What I do
My training is in physics and I now make my living as an author, writing mostly about science -- not only physics, but mathematics, social science and biology. After finishing my PhD in 1993, and did research for several years in the areas of nonlinear dynamics ("chaos theory" in the popular lingo), Hamiltonian systems theory and plasma physics. I then took a job as an editor with the international science journal Nature, and worked later for the British (but increasingly international) popular science magazine New Scientist. After that experience, I decided to go freelance and now, after three books and about 100 odd articles in publications ranging from Nature and Science to the Harvard Business Review, here I am! For the last two years I have also had great fun contributing a monthly column to Nature Physics. You'll find links to my books and articles elsewhere in this site.
In one way or another, almost all of my writing touches on the idea that concepts from physics can help us understand our world better, and that includes understanding everything from bacterial colonies to ecosystems to human communities or business organizations. The key issue in all these cases is learning to see and understand the kinds of collective organization and dynamics that "well up" naturally in systems made of many interacting parts, whether those parts are atoms, bacteria or people. Research in this area generally goes under the name of "complexity science," which may not be good because people seem to use the word "complexity" in many different ways.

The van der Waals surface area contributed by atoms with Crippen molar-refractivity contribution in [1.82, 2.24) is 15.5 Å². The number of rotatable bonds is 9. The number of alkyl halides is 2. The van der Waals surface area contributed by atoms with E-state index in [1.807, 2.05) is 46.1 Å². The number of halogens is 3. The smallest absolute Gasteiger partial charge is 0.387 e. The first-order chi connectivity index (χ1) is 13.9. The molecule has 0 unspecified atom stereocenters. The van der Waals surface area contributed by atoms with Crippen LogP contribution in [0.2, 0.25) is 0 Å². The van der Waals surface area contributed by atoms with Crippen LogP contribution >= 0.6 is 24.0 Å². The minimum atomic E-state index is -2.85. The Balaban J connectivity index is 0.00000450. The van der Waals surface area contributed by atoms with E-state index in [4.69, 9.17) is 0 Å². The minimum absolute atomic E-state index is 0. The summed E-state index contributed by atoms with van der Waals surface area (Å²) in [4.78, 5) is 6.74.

Although I generally propose articles and books to magazines and publishers, I am also open to taking on projects suggested by others if they interest me. So please get in touch. I've had considerable experience acting as a "rapporteur" for various scientific workshops, and I usually find this rewarding as it keeps me in contact with emerging ideas. In connection with my books, I've also given many public lectures at the general level on the ideas of complexity science, network theory, modern physics and so on. I will consider all invitations!